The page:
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history
Making History
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Listen to the latest editionTuesday 3.00-3.30 p.m
Vanessa Collingridge and the team answer listener’s historical queries and celebrate the way in which we all ‘make’ history.
Programme 12
19 June 2007

Listen to this programme in full

“Doggerland”

Doggerland is the name given to the former landmass in the southern North Sea which connected what we now think of as East Anglia and Kent with France, Belgium and the Netherlands.

Now, a team of scientists based at the University of Birmingham have mapped this area of the sea bed using technology developed by the oil and gas exploration industry. The results include 3D graphics which show clearly the landscape that the sea bed of the North Sea now hides.

Making History consulted Professor Vince Gaffney at the University of Birmingham and Professor Chris Stringer at the National History Museum.

Useful links:

Archaeological Computing Division, University of Birmingham

North Sea Palaeolandscapes Project

Ancient Human Occupation of Britain Project

University of Exeter "Doggerland"


Suggested reading:

“Doggerland: the cultural dynamics of a shifting coastline” Bryony J Coles Geological Societty"
London, Special Publications; 2000; v. 175; p. 393-401;
DOI: 10.1144/GSL.SP.2000.175.01.27


Vikings in the Med

We tend to think of the Vikings travelling from east to west - but how far south did they get?

Making History consulted Professor David Munro Director of the Royal Scottish Geographical Society

Useful links

Viking Timeline

BBC Schools

BBC History

Viking Expansioniam: The Establishment of Scandinavian Trade and Influence in Europe, Sonoma State University

Royal Scottish Geographical Society
 
Centre for the Study of Carbon Dioxide and Global Change
British Assault on Finland

Making History spoke with Dr James Symonds of Archaeological Consultancy and Research at the University of Sheffield about new evidence for a little-known incident in 1854 when a British fleet of (predominantly) paddle steamers attacked the port of Olou in Finland.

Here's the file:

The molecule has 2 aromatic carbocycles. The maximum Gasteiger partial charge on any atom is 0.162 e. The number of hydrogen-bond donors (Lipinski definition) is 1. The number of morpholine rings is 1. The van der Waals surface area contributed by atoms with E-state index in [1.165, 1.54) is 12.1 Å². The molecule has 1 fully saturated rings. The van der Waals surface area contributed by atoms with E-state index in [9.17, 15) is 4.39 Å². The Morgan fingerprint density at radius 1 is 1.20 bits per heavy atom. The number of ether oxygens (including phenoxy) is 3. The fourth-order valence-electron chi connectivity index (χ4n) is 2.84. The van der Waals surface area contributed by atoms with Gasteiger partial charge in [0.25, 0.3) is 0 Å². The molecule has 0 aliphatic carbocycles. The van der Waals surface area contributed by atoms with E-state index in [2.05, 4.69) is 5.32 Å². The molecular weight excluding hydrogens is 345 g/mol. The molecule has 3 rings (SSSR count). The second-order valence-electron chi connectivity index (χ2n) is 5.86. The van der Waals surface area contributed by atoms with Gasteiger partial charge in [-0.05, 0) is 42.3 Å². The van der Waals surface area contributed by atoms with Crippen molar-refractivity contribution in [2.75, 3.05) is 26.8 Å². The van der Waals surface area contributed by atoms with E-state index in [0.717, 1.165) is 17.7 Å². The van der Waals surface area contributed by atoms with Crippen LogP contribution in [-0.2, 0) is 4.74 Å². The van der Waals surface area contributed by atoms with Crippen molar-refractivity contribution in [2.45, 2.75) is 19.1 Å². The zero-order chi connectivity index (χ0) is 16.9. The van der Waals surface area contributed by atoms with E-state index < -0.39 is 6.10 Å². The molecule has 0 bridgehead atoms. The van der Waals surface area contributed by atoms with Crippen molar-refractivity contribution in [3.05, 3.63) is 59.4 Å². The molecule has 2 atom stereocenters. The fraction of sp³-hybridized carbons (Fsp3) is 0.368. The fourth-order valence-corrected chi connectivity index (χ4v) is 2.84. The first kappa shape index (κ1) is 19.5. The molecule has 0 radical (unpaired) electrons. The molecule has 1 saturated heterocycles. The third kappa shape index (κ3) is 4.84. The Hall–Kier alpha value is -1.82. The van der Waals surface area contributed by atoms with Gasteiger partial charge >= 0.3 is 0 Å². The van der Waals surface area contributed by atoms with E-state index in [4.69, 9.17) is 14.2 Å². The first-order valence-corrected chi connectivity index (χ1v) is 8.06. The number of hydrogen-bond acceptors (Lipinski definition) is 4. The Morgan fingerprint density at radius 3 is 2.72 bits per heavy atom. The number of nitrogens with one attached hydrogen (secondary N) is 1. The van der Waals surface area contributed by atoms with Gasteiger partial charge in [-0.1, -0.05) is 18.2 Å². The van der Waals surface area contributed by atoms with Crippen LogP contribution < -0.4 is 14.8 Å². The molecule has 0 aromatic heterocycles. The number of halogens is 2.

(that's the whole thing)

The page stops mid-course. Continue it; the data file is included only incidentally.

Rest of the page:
This was during the Crimean War and Finland was under Russian rule, the British were attempting to cause a diversion but the paddles of their ships snapped in heavy ice and the only damage done seems to have been to supplies of tar bound for the Royal Navy.

Useful links

British Embassy - Helsinki

ARCUS Sheffield

Further Reading:
 
The British Assault on Finland 1854-1855, A Forgotten Naval War. Greenhill and Giffard Publisher: Annapolis, Md. : Naval Institute Press, ©1988.
Contact  Making History
Use this link to: Email Making History

Write to: Making History
BBC Radio 4
PO Box 3096
Brighton
BN1 1TU

Telephone: 08700 100400

Making History is produced by Nick Patrick and is a Pier Production
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Making History

Vanessa Collingridge
Vanessa CollingridgeVanessa has presented science and current affairs programmes for BBC, ITV, Channel 4, Channel 5 and Discovery and has presented for BBC Radio 4 & Five Live and a regular contributor to the Daily Telegraph and the Mail on Sunday, Scotsman and Sunday Herald. 

Contact Making History

Send your comments and questions for future programmes to:
Making History
BBC Radio 4
PO Box 3096 Brighton
BN1 1PL

Or email the programme

Or telephone the Audience Line 08700 100 400

Making History is a Pier Production for BBC Radio 4 and is produced by Nick Patrick.

See Also

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BBC History

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